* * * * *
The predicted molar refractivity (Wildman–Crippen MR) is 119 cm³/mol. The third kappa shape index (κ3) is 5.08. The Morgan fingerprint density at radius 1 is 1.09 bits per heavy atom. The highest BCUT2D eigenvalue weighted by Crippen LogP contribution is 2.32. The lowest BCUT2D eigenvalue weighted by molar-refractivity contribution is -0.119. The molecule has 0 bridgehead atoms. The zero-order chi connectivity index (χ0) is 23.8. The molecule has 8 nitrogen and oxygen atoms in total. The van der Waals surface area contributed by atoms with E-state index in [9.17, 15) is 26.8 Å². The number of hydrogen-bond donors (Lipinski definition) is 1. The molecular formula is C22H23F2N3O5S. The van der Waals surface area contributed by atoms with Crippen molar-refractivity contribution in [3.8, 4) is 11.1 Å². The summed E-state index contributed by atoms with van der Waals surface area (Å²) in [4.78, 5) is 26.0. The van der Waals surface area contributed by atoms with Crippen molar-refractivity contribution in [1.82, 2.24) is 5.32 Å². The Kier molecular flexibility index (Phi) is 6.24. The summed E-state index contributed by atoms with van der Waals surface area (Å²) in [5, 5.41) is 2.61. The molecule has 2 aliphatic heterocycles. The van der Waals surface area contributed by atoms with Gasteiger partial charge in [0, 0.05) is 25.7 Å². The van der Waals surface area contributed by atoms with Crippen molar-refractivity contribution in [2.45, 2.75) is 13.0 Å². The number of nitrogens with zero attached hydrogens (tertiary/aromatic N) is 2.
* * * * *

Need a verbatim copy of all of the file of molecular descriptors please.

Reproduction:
The predicted molar refractivity (Wildman–Crippen MR) is 119 cm³/mol. The third kappa shape index (κ3) is 5.08. The Morgan fingerprint density at radius 1 is 1.09 bits per heavy atom. The highest BCUT2D eigenvalue weighted by Crippen LogP contribution is 2.32. The lowest BCUT2D eigenvalue weighted by molar-refractivity contribution is -0.119. The molecule has 0 bridgehead atoms. The zero-order chi connectivity index (χ0) is 23.8. The molecule has 8 nitrogen and oxygen atoms in total. The van der Waals surface area contributed by atoms with E-state index in [9.17, 15) is 26.8 Å². The number of hydrogen-bond donors (Lipinski definition) is 1. The molecular formula is C22H23F2N3O5S. The van der Waals surface area contributed by atoms with Crippen molar-refractivity contribution in [3.8, 4) is 11.1 Å². The summed E-state index contributed by atoms with van der Waals surface area (Å²) in [4.78, 5) is 26.0. The van der Waals surface area contributed by atoms with Crippen molar-refractivity contribution in [1.82, 2.24) is 5.32 Å². The Kier molecular flexibility index (Phi) is 6.24. The summed E-state index contributed by atoms with van der Waals surface area (Å²) in [5, 5.41) is 2.61. The molecule has 2 aliphatic heterocycles. The van der Waals surface area contributed by atoms with Gasteiger partial charge in [0, 0.05) is 25.7 Å². The van der Waals surface area contributed by atoms with Crippen molar-refractivity contribution in [2.45, 2.75) is 13.0 Å². The number of nitrogens with zero attached hydrogens (tertiary/aromatic N) is 2.